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john doyle

The Americans follows Elizabeth Jennings (Keri Russell), one half of a KGB-arranged marriage whose relationship with her husband Phillip (Matthew Rhys) becomes increasingly tested by the Cold War’s escalation.

Kids today. One imagines that certain nuances of the recent past are lost on them. Such as the mood of the Cold War, the notoriety of the KGB, the arrival of glasnost in the Soviet Union and the fall of the Berlin Wall.

That's a fair assertion, I think. You have to have lived through at least part of it to grasp the texture and tenor of it all. That means that The Americans (FX Canada, 10 p.m.), a new and fine drama, is meant for adults. And by that I mean it's not just that the opening scene involves a woman seducing a man in a bar, and having sex with him in a hotel room.

The Americans is anchored in an intriguing concept. It's the early 1980s. Ronald Reagan has just been elected president of the United States. In Washington of the time we meet Elizabeth and Phillip Jennings (Keri Russell and Matthew Rhys), a couple-with-kids living in the suburbs. They seem nice, unremarkable people. They own a travel agency and are solidly middle-class.

They are, in fact, KGB spies. Part of a sleeper cell planted in the U.S. years before, their real mission is to gather intelligence, help and groom other agents, and deliver info back to their KGB bosses. The election of Reagan has complicated their situation. Cold War tension has heightened. A Soviet Union official declares to one of them, "the American people have elected a madman as their president, and he makes no secret of his desire to destroy us."

From the start, The Americans is working on multiple levels. First, Elizabeth and Phillip are ostensibly the heroes, figures of sympathy for the viewer. Second, the early eighties atmosphere is compelling – so near yet so far from us. The music seems recent and yet there are no cellphones or laptops. Third, we are witnessing an arranged marriage – the couple were united by KGB bosses, not by love or empathy. It's a union under severe strain as it emerges that Elizabeth is the hardliner, a KGB lifer, and Phillip is mildly fed up with their mission. Fourth, they may have aroused the suspicion of a new neighbour and are desperate not to be exposed.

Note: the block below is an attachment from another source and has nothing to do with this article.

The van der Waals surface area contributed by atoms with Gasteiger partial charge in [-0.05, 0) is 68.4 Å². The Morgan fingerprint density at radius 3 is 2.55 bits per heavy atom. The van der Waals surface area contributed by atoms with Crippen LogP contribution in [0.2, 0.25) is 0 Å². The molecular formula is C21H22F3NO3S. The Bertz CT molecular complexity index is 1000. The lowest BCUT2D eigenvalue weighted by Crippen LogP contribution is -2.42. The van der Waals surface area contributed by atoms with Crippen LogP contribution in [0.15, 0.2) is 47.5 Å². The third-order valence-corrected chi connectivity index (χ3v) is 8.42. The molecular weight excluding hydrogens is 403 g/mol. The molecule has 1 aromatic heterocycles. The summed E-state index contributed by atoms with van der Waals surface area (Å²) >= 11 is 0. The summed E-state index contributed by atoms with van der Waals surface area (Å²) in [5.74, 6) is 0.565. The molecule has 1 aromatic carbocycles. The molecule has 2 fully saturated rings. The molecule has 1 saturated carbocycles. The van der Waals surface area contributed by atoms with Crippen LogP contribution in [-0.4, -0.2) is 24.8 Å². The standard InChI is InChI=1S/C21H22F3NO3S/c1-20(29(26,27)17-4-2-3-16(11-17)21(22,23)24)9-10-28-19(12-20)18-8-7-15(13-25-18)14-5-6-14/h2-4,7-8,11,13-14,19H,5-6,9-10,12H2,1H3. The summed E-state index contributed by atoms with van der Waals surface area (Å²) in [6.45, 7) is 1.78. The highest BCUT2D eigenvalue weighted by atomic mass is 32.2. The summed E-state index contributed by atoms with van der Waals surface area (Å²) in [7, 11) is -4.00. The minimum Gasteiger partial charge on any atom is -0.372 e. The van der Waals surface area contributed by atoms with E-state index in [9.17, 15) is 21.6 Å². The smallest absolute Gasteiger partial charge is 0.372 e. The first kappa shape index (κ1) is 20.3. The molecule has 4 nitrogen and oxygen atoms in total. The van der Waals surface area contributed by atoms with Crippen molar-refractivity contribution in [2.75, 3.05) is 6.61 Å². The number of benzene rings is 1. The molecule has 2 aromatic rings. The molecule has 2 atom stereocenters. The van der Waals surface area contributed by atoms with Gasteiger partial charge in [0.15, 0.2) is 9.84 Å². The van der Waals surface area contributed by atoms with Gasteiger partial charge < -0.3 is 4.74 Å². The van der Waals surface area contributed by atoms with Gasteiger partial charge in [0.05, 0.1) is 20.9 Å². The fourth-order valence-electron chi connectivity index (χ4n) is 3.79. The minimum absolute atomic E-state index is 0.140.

Thus we get a thriller that's also about a marriage on the brink of rupture. The marriage is also the Cold War distilled – Elizabeth will cling to communism forever, but the pleasures of the West gnaw at Phillip's resolve. And we do feel for the family. The kids are completely unaware of their parents' real tasks in life and that their doting mom and dad could flee or be arrested at any moment. There are flashbacks to Elizabeth and Phillip in Russia, being trained for the mission. There are bewildering events at night, car chases and last-second escapes from American authorities who know that there are Soviet spies in Washington.

Keri Russell has the juicy role here and she's fabulous – the strong woman in a marriage that is profoundly demanding. There's a scene, early on, which has her assert her KGB training and kick a guy's head through a wall. It's only plasterboard but, Jiminy, it's thrilling. And Russell is clearly relishing a role that's very distant from the coming-of-age drama Felicity, which made her a TV star, way back.

On the evidence of two episodes seen, The Americans (created by Joe Weisberg, a former CIA official who also writes for the series Damages) is not Homeland. That is, it's about spying but it doesn't have the propulsive pace and urgent intensity of Homeland. It sprawls a bit (some of the scenes in Russia seem hurriedly done) and takes its time to find focus. But there's a vast wealth of rich material here. The show is compelling, odd and definitely for adults, because, really you had to be there, in those Reagan years.

Also airing tonight

Justified (SuperChannel 9 p.m.) goes from strength to strength in this new season and, if you're not watching it, you're missing exquisite, finely-tuned storytelling. The adventures of U.S. Marshal Raylan Givens (Timothy Olyphant) involve an old case – what looks like a drug drop gone awry decades earlier. The disentangling of the mystery is rich in dry wit and wonderfully drawn characters. You can find the last week's opener, which was sublime, on SuperChannel on-demand.

George Stroumboulopoulos Tonight (CBC, 7 p.m.) is all about Oprah. During her tour of Canadian speaking engagements, Strombo was chosen to interview Oprah onstage. Parts of those chats are tonight's "special episode."

Mr. D (CBC, 8 p.m.) moves to Wednesdays starting tonight. And The Ron James Show moves to Wednesdays at 8:30 p.m., too. Mr. D continues to be as demented a comedy as ever, although it can veer off the rails. Tonight, some silliness about Mr. D, the hopeless teacher wanting to scam a trip to Boston to see the Celtics.

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